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Brokers seem quite bullish on the Glencore share price this month: Deutsche Bank reiterated a buy recommendation on 13 October, echoing Citigroup and Jefferies International. Deutsche set 430p as the latest target for the Glencore shares. Macquarie,  which you would expect to know its mining and commodities stocks, rated Glencore as an outperform.

At the time of writing, the Glencore share price was at 377.55, so there looks to be plenty of upside here.

Rio Tinto scandal

This bullishness comes at a time when rival Rio Tinto seems to be embroiled in a potential fraud scandal, with two senior executives charged with inflating the value of coal assets in Mozambique. Former chief executive Tom Albanese and former chief financial officer Guy Elliott are both facing a possible law suit for failing to follow accounting standards regarding the valuation and recording of coal assets.

Glencore, on the other hand, has recently taken control of Chevron petroleum assets in South Africa, in a deal valued at around the billion dollar mark. It is working in conjunction with a black economic empowerment partner. The deal covers a refinery near Cape Town and 820 petrol stations. It was originally going to go to China Petroleum & Chemical Corp, but the South African shareholders exercised a pre-emption right.

Glencore is paying $973 million for a 75% stake in the business.

Bullish Glencore share forecasts

Glencore share forecasts have been getting increasingly bullish about Glencore shares over the summer: back in July Liberum Capital had Glencore shares at hold, at a share price target at 285p.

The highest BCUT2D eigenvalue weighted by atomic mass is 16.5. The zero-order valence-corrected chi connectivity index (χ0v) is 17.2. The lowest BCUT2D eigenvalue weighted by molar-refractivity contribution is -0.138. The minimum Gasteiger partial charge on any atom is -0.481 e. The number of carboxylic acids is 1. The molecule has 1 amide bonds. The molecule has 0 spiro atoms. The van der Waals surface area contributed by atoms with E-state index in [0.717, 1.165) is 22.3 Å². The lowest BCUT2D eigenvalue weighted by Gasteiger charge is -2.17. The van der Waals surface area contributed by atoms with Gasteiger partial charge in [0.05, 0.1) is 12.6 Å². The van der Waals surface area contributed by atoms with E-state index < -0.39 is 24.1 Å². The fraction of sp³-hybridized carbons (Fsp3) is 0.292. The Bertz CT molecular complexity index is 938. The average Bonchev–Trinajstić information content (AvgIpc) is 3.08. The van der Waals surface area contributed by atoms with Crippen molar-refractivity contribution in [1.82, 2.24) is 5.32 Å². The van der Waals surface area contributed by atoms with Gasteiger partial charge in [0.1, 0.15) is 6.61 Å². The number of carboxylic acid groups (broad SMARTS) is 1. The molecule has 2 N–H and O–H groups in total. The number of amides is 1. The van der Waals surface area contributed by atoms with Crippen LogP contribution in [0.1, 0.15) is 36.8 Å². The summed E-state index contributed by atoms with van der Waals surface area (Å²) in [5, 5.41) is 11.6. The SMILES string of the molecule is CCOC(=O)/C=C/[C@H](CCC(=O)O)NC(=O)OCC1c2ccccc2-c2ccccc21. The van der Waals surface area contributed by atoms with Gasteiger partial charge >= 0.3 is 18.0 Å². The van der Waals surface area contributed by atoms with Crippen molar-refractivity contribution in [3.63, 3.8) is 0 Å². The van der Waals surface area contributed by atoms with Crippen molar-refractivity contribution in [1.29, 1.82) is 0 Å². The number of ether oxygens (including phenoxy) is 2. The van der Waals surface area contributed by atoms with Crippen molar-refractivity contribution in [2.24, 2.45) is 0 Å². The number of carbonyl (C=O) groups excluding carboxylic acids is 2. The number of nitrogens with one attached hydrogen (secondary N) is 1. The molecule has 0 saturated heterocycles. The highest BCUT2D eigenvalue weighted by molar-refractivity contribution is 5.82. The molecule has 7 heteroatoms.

Rio Tinto stock, on the other hand, seems to be on its way south as a result of the legal issues it faces in the United States. The stock opened at 3701 this morning, but has dropped to 3681.50 at time of writing. Legal issues surrounding a stock will always tend to push it down. Much will depend on the scale of the suit the company is facing. The Deepwater Horizon liabilities BP faced following its Gulf of Mexico oil disaster were massive. The Mozambique valuation issues are serious for the individuals involved, but less likely to harm Rio Tinto’s short term fortunes.

It does, however, set up an interesting pairs trade for those who go long Glencore and short Rio Tinto. It will be less likely to last however.

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Please note this article does not constitute investment advice. Investors are encouraged to do their own research beforehand or consult a professional advisor.

Stuart Fieldhouse

Stuart Fieldhouse

Stuart Fieldhouse has spent 25 years in journalism and marketing, including as a wealth management editor for the Financial Times group, covering capital markets and international private banking, and as an investment banking correspondent for Euromoney in Hong Kong. He was the founder editor of The Hedge Fund Journal.

Stuart has worked at CMC Markets, supporting the re-launch of its global financial spread betting and CFD trading platforms. He is also the author of two books on trading, published by Financial Times Pearson. Based in The Armchair Trader’s London office, Stuart continues to advise fund managers, private banks, family offices and other financial institutions.

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